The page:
Research Update: Widely Tunable Terahertz Phase Modulation with Gate-Controlled Graphene Metasurfaces

The group of Prof. Lei Zhou realized widely tunable phase modulation with graphene metasurfaces, and the result is published on Physical Review X [link]. 

Holographic imaging relies on controlling the phase of electromagnetic waves, but conventional phase modulators are often large and expensive. Here, we demonstrate wide-range THz phase modulation with metasurfaces integrating magnetic resonators and gate-controlled grapheme, whose thicknesses are roughly one-tenth the wavelength of the incident radiation. We use a one-port resonator model to explain the essential features of the proposed metasurface, and we show that graphene is a gate-tunable loss material that can be used to modulate the critical transition in the resonator and achieve an extremely large phase modulation.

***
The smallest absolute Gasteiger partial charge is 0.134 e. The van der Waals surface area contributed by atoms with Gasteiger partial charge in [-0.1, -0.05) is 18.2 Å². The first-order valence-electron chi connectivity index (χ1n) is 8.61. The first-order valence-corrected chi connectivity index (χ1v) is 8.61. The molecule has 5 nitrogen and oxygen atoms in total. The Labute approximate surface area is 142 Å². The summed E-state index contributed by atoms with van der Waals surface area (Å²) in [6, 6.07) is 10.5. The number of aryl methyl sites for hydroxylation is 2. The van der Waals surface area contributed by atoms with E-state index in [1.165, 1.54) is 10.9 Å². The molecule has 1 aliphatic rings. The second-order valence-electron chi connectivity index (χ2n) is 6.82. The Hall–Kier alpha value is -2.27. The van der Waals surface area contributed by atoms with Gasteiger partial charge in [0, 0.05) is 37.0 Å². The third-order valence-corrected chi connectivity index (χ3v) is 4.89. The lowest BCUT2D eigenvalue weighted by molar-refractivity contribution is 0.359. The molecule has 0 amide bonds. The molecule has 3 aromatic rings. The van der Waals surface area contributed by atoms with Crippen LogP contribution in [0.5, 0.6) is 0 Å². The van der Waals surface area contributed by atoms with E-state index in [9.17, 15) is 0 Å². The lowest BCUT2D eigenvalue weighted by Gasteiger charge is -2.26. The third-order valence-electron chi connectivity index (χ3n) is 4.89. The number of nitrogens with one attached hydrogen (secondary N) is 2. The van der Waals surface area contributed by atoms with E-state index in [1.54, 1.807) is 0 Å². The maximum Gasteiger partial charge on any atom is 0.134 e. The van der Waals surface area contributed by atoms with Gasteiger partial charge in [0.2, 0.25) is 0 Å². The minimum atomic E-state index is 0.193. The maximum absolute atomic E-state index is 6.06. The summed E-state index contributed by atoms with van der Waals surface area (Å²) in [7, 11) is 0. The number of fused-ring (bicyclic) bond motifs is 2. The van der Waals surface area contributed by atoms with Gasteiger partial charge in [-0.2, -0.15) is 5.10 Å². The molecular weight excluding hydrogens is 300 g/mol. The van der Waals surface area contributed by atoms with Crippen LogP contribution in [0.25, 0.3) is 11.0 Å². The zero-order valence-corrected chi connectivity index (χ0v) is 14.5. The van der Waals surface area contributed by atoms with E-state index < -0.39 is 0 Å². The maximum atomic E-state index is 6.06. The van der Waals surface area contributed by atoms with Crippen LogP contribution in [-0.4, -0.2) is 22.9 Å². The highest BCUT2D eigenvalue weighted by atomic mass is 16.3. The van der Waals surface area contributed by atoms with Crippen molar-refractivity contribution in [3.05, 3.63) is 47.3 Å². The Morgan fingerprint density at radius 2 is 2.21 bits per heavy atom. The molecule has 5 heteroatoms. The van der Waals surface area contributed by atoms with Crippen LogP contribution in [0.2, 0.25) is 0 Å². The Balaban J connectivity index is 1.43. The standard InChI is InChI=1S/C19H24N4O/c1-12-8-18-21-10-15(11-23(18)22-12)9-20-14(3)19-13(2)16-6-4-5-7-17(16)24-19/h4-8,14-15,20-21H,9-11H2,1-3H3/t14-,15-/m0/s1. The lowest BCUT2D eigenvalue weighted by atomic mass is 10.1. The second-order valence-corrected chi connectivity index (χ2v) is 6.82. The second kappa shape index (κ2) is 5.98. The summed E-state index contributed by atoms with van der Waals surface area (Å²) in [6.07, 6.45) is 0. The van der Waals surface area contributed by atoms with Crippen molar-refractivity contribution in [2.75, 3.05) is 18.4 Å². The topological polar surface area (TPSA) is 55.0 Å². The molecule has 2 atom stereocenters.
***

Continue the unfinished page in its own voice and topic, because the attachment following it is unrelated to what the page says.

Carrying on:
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Previous efforts to modulate the phase of electromagnetic waves largely relied on changing the refractive index of materials or using a metasurface-based phase modulator; a drawback of the latter was that it could not be tuned remotely. Furthermore, many previous studies were only able to achieve phase modulation over a narrow range, which limited the applications of this technique. Here, we modulate the optical conductivity of graphene to change the phase of waves reflected off of the graphene metasurface. We employ a five-layer metasurface, and we change the resistance of the graphene by applying a voltage. We use spectroscopy to study both the amplitude and the phase of the electromagnetic radiation that is reflected, and we employ simulations to explore the physics of our technique. We are able to achieve phase modulation of 180 degrees, but we note that our results are susceptible to a reduction in reflectance (i.e., losses) that is due to absorption and radiation leakage. Finally, we use simulations to reproduce and support our experimental findings.

We expect that our findings will pave the way for other photonic applications in the THz regime.

© Center for Quantum Control 2013